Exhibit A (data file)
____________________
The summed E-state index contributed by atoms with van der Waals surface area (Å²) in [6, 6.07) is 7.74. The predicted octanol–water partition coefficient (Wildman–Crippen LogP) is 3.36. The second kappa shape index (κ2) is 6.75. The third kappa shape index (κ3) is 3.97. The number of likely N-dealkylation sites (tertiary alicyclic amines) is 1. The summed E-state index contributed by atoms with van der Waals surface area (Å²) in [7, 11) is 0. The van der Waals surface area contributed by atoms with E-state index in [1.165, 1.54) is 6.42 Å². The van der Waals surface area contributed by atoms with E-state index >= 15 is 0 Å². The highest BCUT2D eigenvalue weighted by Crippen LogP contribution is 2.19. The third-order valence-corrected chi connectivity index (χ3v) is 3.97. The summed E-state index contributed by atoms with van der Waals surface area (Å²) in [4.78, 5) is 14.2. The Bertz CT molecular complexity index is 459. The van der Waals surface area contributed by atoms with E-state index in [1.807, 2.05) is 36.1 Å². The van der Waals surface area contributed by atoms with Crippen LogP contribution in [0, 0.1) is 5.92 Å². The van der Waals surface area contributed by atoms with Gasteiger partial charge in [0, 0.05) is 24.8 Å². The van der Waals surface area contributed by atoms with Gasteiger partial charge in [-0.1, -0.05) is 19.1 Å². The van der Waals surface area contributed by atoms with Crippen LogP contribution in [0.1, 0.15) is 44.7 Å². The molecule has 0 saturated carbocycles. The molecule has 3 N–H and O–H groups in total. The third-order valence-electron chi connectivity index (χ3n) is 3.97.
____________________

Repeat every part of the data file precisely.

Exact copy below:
The summed E-state index contributed by atoms with van der Waals surface area (Å²) in [6, 6.07) is 7.74. The predicted octanol–water partition coefficient (Wildman–Crippen LogP) is 3.36. The second kappa shape index (κ2) is 6.75. The third kappa shape index (κ3) is 3.97. The number of likely N-dealkylation sites (tertiary alicyclic amines) is 1. The summed E-state index contributed by atoms with van der Waals surface area (Å²) in [7, 11) is 0. The van der Waals surface area contributed by atoms with E-state index in [1.165, 1.54) is 6.42 Å². The van der Waals surface area contributed by atoms with E-state index >= 15 is 0 Å². The highest BCUT2D eigenvalue weighted by Crippen LogP contribution is 2.19. The third-order valence-corrected chi connectivity index (χ3v) is 3.97. The summed E-state index contributed by atoms with van der Waals surface area (Å²) in [4.78, 5) is 14.2. The Bertz CT molecular complexity index is 459. The van der Waals surface area contributed by atoms with E-state index in [1.807, 2.05) is 36.1 Å². The van der Waals surface area contributed by atoms with Crippen LogP contribution in [0, 0.1) is 5.92 Å². The van der Waals surface area contributed by atoms with Gasteiger partial charge in [0, 0.05) is 24.8 Å². The van der Waals surface area contributed by atoms with Gasteiger partial charge in [-0.1, -0.05) is 19.1 Å². The van der Waals surface area contributed by atoms with Crippen LogP contribution in [0.1, 0.15) is 44.7 Å². The molecule has 0 saturated carbocycles. The molecule has 3 N–H and O–H groups in total. The third-order valence-electron chi connectivity index (χ3n) is 3.97.